I was sitting one morning on the patio thinking about how I needed to quit drinking my yerba maté. I know this because I try to take note when birds arrive, try to find a why. I heard a commotion from my House Sparrows and looked around. I found the Cooper’s Hawk sitting on the dead limb of the pine tree in my neighbor’s yard. It’s one of her regular perches, a place she lands when she has swooped past the tray feeder and failed to catch one of my birds. She sat on the branch, looking around, a bit like a cat, I thought, who pretends he wasn’t really trying for that bird he just missed, who doesn’t want to appear foolish or inept in case you are looking. The hawk just seemed above it all. (No pun intended.) She launched herself to a nearby branch, out of my line of sight, and I leaned forward in my chair to bring her back into view. She was alert, scanning her territory. When I leaned forward I saw what I overlooked on my morning walk, what was hidden from my spot on the patio–the waning moon, a big crescent, pale white in a pale blue sky, just visible beneath the arching limb of the pine, poised above the ridge of the mountain. I scrunched forward, looking at the moon, watching the hawk, humbled and grateful for the moment when I became part of it all, that moment when everything goes still, sharp, vibrant. I heard the tell-tale crunch of Sofia stealing Sable’s dry food and went inside to rescue her from it. When I came back out, the hawk was gone.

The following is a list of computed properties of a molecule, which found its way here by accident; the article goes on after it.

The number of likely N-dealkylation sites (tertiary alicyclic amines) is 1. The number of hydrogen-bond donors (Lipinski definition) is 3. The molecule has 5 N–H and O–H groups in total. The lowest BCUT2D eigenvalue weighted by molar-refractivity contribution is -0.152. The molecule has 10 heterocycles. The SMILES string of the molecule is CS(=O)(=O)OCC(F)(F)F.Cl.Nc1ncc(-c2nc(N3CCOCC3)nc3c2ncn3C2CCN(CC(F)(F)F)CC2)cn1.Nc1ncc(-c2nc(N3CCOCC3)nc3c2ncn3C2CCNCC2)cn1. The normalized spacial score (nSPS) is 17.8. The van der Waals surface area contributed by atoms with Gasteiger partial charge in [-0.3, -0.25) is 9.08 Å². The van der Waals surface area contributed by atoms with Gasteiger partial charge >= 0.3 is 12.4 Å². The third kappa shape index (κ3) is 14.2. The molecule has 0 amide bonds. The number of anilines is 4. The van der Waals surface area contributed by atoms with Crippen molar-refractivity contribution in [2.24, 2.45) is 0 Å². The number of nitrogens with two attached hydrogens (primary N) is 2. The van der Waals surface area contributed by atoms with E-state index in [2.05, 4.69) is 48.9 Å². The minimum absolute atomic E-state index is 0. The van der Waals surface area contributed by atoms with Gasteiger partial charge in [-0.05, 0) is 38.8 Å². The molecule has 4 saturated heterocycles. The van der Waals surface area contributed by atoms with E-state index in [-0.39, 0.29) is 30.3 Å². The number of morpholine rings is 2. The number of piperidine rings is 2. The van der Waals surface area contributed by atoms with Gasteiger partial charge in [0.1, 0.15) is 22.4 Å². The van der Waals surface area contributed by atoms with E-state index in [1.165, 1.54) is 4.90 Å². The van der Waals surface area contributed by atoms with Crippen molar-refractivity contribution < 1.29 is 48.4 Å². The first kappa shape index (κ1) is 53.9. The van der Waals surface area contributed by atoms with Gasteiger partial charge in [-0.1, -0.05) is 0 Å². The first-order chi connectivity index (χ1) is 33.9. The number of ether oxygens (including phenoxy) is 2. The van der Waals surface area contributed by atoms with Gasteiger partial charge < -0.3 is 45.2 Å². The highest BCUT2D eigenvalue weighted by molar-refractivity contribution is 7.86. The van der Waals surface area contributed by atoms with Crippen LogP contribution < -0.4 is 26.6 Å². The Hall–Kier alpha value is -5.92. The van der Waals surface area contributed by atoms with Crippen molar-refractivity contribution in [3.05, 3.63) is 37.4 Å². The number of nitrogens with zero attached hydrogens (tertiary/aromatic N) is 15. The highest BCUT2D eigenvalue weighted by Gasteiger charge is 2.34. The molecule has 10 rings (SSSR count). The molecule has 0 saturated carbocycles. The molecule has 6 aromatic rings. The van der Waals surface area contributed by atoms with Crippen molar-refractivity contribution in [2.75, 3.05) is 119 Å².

[This photo of a Cooper’s Hawk is from Wikipedia and has a Creative Commons license. Used with permission. You can find out more about the image here: http://en.wikipedia.org/wiki/File:Accipiter-cooperii-01.jpg.]